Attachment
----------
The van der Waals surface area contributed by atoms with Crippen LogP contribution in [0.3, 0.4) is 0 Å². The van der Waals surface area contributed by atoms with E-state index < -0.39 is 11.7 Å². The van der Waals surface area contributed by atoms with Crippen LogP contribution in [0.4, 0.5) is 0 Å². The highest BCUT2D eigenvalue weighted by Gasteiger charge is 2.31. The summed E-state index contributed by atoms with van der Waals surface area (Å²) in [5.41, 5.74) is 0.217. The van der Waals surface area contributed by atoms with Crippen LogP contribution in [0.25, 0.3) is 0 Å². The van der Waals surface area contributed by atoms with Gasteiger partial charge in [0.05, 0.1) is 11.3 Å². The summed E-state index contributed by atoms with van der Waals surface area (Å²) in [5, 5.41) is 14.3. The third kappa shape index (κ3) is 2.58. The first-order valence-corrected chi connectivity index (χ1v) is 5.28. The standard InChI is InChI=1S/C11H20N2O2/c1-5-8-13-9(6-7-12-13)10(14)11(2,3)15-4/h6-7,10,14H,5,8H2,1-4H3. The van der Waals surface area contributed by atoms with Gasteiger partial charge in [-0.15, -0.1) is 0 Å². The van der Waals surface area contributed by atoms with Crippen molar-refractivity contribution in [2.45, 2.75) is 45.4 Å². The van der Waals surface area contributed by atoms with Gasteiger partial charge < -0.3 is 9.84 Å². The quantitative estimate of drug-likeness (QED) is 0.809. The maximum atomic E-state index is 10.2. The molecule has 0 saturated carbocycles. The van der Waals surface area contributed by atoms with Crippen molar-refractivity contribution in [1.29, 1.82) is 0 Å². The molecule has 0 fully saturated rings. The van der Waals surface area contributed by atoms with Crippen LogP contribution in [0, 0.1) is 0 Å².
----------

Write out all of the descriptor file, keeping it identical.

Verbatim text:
The van der Waals surface area contributed by atoms with Crippen LogP contribution in [0.3, 0.4) is 0 Å². The van der Waals surface area contributed by atoms with E-state index < -0.39 is 11.7 Å². The van der Waals surface area contributed by atoms with Crippen LogP contribution in [0.4, 0.5) is 0 Å². The highest BCUT2D eigenvalue weighted by Gasteiger charge is 2.31. The summed E-state index contributed by atoms with van der Waals surface area (Å²) in [5.41, 5.74) is 0.217. The van der Waals surface area contributed by atoms with Crippen LogP contribution in [0.25, 0.3) is 0 Å². The van der Waals surface area contributed by atoms with Gasteiger partial charge in [0.05, 0.1) is 11.3 Å². The summed E-state index contributed by atoms with van der Waals surface area (Å²) in [5, 5.41) is 14.3. The third kappa shape index (κ3) is 2.58. The first-order valence-corrected chi connectivity index (χ1v) is 5.28. The standard InChI is InChI=1S/C11H20N2O2/c1-5-8-13-9(6-7-12-13)10(14)11(2,3)15-4/h6-7,10,14H,5,8H2,1-4H3. The van der Waals surface area contributed by atoms with Gasteiger partial charge in [-0.15, -0.1) is 0 Å². The van der Waals surface area contributed by atoms with Crippen molar-refractivity contribution in [2.45, 2.75) is 45.4 Å². The van der Waals surface area contributed by atoms with Gasteiger partial charge < -0.3 is 9.84 Å². The quantitative estimate of drug-likeness (QED) is 0.809. The maximum atomic E-state index is 10.2. The molecule has 0 saturated carbocycles. The van der Waals surface area contributed by atoms with Crippen molar-refractivity contribution in [1.29, 1.82) is 0 Å². The molecule has 0 fully saturated rings. The van der Waals surface area contributed by atoms with Crippen LogP contribution in [0, 0.1) is 0 Å².